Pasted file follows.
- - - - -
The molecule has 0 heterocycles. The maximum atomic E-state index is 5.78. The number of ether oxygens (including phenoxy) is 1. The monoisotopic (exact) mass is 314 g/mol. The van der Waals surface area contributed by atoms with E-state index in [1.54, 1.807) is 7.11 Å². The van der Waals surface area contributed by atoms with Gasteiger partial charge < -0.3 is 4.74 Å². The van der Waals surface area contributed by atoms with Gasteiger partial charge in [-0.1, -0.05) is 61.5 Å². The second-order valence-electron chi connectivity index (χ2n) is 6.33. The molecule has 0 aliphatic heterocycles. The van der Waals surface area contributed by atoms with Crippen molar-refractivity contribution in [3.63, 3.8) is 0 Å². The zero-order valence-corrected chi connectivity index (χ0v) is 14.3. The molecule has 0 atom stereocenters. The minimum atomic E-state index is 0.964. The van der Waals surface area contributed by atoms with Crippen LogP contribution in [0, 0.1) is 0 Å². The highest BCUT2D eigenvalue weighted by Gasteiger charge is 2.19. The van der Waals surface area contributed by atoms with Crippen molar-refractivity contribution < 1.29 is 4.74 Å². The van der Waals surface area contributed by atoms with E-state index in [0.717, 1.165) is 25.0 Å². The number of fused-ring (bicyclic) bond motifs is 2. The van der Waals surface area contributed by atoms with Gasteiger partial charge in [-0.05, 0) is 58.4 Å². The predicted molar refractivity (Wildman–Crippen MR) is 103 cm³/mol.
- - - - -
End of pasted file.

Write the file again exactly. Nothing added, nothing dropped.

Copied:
The molecule has 0 heterocycles. The maximum atomic E-state index is 5.78. The number of ether oxygens (including phenoxy) is 1. The monoisotopic (exact) mass is 314 g/mol. The van der Waals surface area contributed by atoms with E-state index in [1.54, 1.807) is 7.11 Å². The van der Waals surface area contributed by atoms with Gasteiger partial charge < -0.3 is 4.74 Å². The van der Waals surface area contributed by atoms with Gasteiger partial charge in [-0.1, -0.05) is 61.5 Å². The second-order valence-electron chi connectivity index (χ2n) is 6.33. The molecule has 0 aliphatic heterocycles. The van der Waals surface area contributed by atoms with Crippen molar-refractivity contribution in [3.63, 3.8) is 0 Å². The zero-order valence-corrected chi connectivity index (χ0v) is 14.3. The molecule has 0 atom stereocenters. The minimum atomic E-state index is 0.964. The van der Waals surface area contributed by atoms with Crippen LogP contribution in [0, 0.1) is 0 Å². The highest BCUT2D eigenvalue weighted by Gasteiger charge is 2.19. The van der Waals surface area contributed by atoms with Crippen molar-refractivity contribution < 1.29 is 4.74 Å². The van der Waals surface area contributed by atoms with E-state index in [0.717, 1.165) is 25.0 Å². The number of fused-ring (bicyclic) bond motifs is 2. The van der Waals surface area contributed by atoms with Gasteiger partial charge in [-0.05, 0) is 58.4 Å². The predicted molar refractivity (Wildman–Crippen MR) is 103 cm³/mol.